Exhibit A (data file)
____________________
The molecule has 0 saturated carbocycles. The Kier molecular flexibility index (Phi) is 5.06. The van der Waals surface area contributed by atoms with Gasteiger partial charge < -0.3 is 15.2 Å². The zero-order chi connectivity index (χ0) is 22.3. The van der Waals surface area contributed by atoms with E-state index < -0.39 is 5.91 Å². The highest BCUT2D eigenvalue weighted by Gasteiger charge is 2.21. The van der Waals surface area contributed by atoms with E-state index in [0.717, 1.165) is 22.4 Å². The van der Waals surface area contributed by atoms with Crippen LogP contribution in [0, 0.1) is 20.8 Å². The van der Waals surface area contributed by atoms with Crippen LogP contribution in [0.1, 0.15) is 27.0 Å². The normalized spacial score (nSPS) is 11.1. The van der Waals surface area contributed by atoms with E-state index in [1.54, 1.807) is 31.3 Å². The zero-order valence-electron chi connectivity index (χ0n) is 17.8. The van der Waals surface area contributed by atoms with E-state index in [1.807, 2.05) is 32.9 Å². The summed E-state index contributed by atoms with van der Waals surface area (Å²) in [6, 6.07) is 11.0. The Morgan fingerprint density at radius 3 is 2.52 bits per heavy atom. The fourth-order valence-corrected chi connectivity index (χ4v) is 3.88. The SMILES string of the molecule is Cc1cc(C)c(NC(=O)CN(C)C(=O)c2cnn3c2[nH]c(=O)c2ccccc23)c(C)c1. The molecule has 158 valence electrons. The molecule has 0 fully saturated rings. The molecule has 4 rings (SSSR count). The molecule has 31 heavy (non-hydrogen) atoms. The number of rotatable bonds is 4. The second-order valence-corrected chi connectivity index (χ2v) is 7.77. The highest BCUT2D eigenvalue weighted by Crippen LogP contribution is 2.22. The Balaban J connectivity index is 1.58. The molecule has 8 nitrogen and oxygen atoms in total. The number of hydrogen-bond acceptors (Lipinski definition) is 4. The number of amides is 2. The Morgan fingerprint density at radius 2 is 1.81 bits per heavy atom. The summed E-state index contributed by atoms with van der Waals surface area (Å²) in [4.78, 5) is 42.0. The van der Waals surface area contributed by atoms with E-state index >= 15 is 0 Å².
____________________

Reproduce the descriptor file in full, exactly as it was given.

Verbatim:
The molecule has 0 saturated carbocycles. The Kier molecular flexibility index (Phi) is 5.06. The van der Waals surface area contributed by atoms with Gasteiger partial charge < -0.3 is 15.2 Å². The zero-order chi connectivity index (χ0) is 22.3. The van der Waals surface area contributed by atoms with E-state index < -0.39 is 5.91 Å². The highest BCUT2D eigenvalue weighted by Gasteiger charge is 2.21. The van der Waals surface area contributed by atoms with E-state index in [0.717, 1.165) is 22.4 Å². The van der Waals surface area contributed by atoms with Crippen LogP contribution in [0, 0.1) is 20.8 Å². The van der Waals surface area contributed by atoms with Crippen LogP contribution in [0.1, 0.15) is 27.0 Å². The normalized spacial score (nSPS) is 11.1. The van der Waals surface area contributed by atoms with E-state index in [1.54, 1.807) is 31.3 Å². The zero-order valence-electron chi connectivity index (χ0n) is 17.8. The van der Waals surface area contributed by atoms with E-state index in [1.807, 2.05) is 32.9 Å². The summed E-state index contributed by atoms with van der Waals surface area (Å²) in [6, 6.07) is 11.0. The Morgan fingerprint density at radius 3 is 2.52 bits per heavy atom. The fourth-order valence-corrected chi connectivity index (χ4v) is 3.88. The SMILES string of the molecule is Cc1cc(C)c(NC(=O)CN(C)C(=O)c2cnn3c2[nH]c(=O)c2ccccc23)c(C)c1. The molecule has 158 valence electrons. The molecule has 0 fully saturated rings. The molecule has 4 rings (SSSR count). The molecule has 31 heavy (non-hydrogen) atoms. The number of rotatable bonds is 4. The second-order valence-corrected chi connectivity index (χ2v) is 7.77. The highest BCUT2D eigenvalue weighted by Crippen LogP contribution is 2.22. The Balaban J connectivity index is 1.58. The molecule has 8 nitrogen and oxygen atoms in total. The number of hydrogen-bond acceptors (Lipinski definition) is 4. The number of amides is 2. The Morgan fingerprint density at radius 2 is 1.81 bits per heavy atom. The summed E-state index contributed by atoms with van der Waals surface area (Å²) in [4.78, 5) is 42.0. The van der Waals surface area contributed by atoms with E-state index >= 15 is 0 Å².